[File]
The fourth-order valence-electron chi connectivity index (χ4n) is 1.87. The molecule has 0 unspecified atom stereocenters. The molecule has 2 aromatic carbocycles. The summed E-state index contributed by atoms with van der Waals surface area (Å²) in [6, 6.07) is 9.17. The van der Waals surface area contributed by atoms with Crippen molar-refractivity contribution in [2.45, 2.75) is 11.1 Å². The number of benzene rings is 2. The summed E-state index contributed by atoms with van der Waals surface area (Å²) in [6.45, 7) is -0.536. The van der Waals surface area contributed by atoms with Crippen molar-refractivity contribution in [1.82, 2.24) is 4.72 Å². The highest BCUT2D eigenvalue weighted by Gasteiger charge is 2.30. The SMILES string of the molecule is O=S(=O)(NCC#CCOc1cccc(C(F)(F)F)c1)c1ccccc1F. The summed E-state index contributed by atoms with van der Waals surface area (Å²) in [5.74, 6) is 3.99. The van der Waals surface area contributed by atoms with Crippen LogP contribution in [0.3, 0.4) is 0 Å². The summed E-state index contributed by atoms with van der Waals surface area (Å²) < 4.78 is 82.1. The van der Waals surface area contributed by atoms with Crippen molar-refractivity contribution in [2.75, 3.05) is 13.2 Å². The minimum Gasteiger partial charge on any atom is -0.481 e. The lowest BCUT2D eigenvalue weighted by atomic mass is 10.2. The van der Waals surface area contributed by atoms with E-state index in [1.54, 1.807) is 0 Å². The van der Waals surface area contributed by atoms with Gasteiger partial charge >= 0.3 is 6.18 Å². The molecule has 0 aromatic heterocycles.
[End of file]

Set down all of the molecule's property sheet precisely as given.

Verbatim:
The fourth-order valence-electron chi connectivity index (χ4n) is 1.87. The molecule has 0 unspecified atom stereocenters. The molecule has 2 aromatic carbocycles. The summed E-state index contributed by atoms with van der Waals surface area (Å²) in [6, 6.07) is 9.17. The van der Waals surface area contributed by atoms with Crippen molar-refractivity contribution in [2.45, 2.75) is 11.1 Å². The number of benzene rings is 2. The summed E-state index contributed by atoms with van der Waals surface area (Å²) in [6.45, 7) is -0.536. The van der Waals surface area contributed by atoms with Crippen molar-refractivity contribution in [1.82, 2.24) is 4.72 Å². The highest BCUT2D eigenvalue weighted by Gasteiger charge is 2.30. The SMILES string of the molecule is O=S(=O)(NCC#CCOc1cccc(C(F)(F)F)c1)c1ccccc1F. The summed E-state index contributed by atoms with van der Waals surface area (Å²) in [5.74, 6) is 3.99. The van der Waals surface area contributed by atoms with Crippen LogP contribution in [0.3, 0.4) is 0 Å². The summed E-state index contributed by atoms with van der Waals surface area (Å²) < 4.78 is 82.1. The van der Waals surface area contributed by atoms with Crippen molar-refractivity contribution in [2.75, 3.05) is 13.2 Å². The minimum Gasteiger partial charge on any atom is -0.481 e. The lowest BCUT2D eigenvalue weighted by atomic mass is 10.2. The van der Waals surface area contributed by atoms with E-state index in [1.54, 1.807) is 0 Å². The van der Waals surface area contributed by atoms with Gasteiger partial charge >= 0.3 is 6.18 Å². The molecule has 0 aromatic heterocycles.